W, or the Memory of Childhood
“Georges Perec,” the narrator of this fictional autobiography, begins his reminiscences with the disconcerting admission that he remembers almost nothing of his early life as a Jew in Nazi-occupied France. “Up to my twelfth year or thereabouts, my story comes to barely a couple of lines: I lost my father at four, my mother at six; I spent the war in various boarding houses at Villard-de-Lans.” In a way, he says, he was excluded from the need for a personal history by History with a capital H: The bare facts of the war served to answer any questions put to him.
When, in his thirties, Perec tries to reconstruct the events of his childhood, the best he can do is to recall details of an elaborate fantasy world that he created for himself at the time. In his imagination he would escape to an uncharted island off Tierra del Fuego known simply as W (or double-ve in the original French, a pun on the phrase “double life”). W was home to a noble culture that valued athletic prowess above all else. Life there was one glorious Olympiad.
Perec devotes alternating chapters of the book to his real life and to the make-believe world of W. He finds that as he mentally re-creates W, more and more fragments of his wartime experience emerge from his subconscious. Nevertheless, the “big picture” never quite comes into focus. What happened to him and his family remains a mystery. Perec’s memory of W, on the other hand, becomes increasingly detailed and precise. The more he remembers, the more ominous the island seems, until we realize that W is in fact a mirror image of the malevolent regime that murdered his parents. Near the end of the book, Perec finally sees the “athletes” for what they are: desperate, half-starved creatures staggering around the track in striped prison garb. In fact, they are inmates in a vast concentration camp, victims of “this huge machine, each cog of which contributes with implacable efficiency to the systematic annihilation of men.”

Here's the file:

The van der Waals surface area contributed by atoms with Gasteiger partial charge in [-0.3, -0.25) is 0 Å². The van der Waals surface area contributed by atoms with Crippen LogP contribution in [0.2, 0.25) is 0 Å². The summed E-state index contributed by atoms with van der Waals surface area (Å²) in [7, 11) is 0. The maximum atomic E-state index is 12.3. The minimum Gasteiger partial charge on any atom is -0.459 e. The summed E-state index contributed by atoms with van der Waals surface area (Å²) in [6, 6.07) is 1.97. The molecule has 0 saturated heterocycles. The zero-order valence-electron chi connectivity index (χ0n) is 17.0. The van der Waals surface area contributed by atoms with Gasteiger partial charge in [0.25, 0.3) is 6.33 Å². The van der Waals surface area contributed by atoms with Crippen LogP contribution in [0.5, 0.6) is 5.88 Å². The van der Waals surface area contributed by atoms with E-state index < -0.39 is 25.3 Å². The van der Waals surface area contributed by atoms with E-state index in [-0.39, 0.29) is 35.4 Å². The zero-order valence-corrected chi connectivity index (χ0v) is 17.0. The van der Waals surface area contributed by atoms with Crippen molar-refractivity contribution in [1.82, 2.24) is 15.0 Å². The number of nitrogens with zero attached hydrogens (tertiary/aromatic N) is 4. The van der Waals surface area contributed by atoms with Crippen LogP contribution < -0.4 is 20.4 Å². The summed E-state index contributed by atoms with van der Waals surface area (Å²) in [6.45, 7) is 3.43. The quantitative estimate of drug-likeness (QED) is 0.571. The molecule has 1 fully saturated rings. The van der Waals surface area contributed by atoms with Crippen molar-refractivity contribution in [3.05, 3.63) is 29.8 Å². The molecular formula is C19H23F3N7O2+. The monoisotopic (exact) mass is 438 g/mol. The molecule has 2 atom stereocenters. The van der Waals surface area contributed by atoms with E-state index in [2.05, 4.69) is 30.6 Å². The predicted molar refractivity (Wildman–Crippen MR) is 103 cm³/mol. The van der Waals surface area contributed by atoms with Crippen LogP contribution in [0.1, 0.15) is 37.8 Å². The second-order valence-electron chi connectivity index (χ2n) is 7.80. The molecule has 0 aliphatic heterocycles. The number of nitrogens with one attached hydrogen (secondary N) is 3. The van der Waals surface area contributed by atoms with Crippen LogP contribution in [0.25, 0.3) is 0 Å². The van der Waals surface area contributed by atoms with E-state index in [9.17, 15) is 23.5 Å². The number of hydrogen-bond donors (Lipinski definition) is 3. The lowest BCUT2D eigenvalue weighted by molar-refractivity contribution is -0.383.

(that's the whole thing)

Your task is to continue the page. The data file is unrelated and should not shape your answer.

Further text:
The late Georges Perec is best known as the author of LIFE, A USER’S MANUAL, one of the true masterpieces of postmodern literature. W, OR THE MEMORY OF CHILDHOOD is a very different but equally remarkable novel that investigates the worldwide refusal to face the Holocaust when it was in progress and the continued unwillingness to remember it today. This deceptively simple book is destined to become a classic.